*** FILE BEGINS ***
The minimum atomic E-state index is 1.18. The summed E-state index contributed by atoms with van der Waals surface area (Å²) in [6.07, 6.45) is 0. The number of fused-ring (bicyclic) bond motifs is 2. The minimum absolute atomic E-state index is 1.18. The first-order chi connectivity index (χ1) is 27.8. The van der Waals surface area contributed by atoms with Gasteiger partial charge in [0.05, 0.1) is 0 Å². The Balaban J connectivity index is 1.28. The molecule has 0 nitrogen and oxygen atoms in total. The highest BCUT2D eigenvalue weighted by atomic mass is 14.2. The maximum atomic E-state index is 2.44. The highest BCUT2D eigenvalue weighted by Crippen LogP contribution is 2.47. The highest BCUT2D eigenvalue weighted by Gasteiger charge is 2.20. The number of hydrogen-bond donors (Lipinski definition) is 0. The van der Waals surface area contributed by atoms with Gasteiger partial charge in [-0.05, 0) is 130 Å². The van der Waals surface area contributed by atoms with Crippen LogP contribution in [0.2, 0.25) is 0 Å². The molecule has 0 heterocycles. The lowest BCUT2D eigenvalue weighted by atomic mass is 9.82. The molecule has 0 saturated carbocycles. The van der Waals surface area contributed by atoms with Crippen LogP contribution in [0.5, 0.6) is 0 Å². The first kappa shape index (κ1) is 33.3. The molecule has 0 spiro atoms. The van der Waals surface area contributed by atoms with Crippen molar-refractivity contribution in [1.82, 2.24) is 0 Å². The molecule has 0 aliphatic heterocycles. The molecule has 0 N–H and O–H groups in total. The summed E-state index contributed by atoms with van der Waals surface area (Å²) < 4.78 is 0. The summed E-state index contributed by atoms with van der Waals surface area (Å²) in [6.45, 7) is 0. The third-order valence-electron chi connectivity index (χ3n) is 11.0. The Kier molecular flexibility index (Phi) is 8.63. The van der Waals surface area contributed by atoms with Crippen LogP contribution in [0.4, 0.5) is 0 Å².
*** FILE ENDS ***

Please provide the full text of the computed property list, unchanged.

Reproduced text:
The minimum atomic E-state index is 1.18. The summed E-state index contributed by atoms with van der Waals surface area (Å²) in [6.07, 6.45) is 0. The number of fused-ring (bicyclic) bond motifs is 2. The minimum absolute atomic E-state index is 1.18. The first-order chi connectivity index (χ1) is 27.8. The van der Waals surface area contributed by atoms with Gasteiger partial charge in [0.05, 0.1) is 0 Å². The Balaban J connectivity index is 1.28. The molecule has 0 nitrogen and oxygen atoms in total. The highest BCUT2D eigenvalue weighted by atomic mass is 14.2. The maximum atomic E-state index is 2.44. The highest BCUT2D eigenvalue weighted by Crippen LogP contribution is 2.47. The highest BCUT2D eigenvalue weighted by Gasteiger charge is 2.20. The number of hydrogen-bond donors (Lipinski definition) is 0. The van der Waals surface area contributed by atoms with Gasteiger partial charge in [-0.05, 0) is 130 Å². The van der Waals surface area contributed by atoms with Crippen LogP contribution in [0.2, 0.25) is 0 Å². The molecule has 0 heterocycles. The lowest BCUT2D eigenvalue weighted by atomic mass is 9.82. The molecule has 0 saturated carbocycles. The van der Waals surface area contributed by atoms with Crippen LogP contribution in [0.5, 0.6) is 0 Å². The first kappa shape index (κ1) is 33.3. The molecule has 0 spiro atoms. The van der Waals surface area contributed by atoms with Crippen molar-refractivity contribution in [1.82, 2.24) is 0 Å². The molecule has 0 aliphatic heterocycles. The molecule has 0 N–H and O–H groups in total. The summed E-state index contributed by atoms with van der Waals surface area (Å²) < 4.78 is 0. The summed E-state index contributed by atoms with van der Waals surface area (Å²) in [6.45, 7) is 0. The third-order valence-electron chi connectivity index (χ3n) is 11.0. The Kier molecular flexibility index (Phi) is 8.63. The van der Waals surface area contributed by atoms with Crippen LogP contribution in [0.4, 0.5) is 0 Å².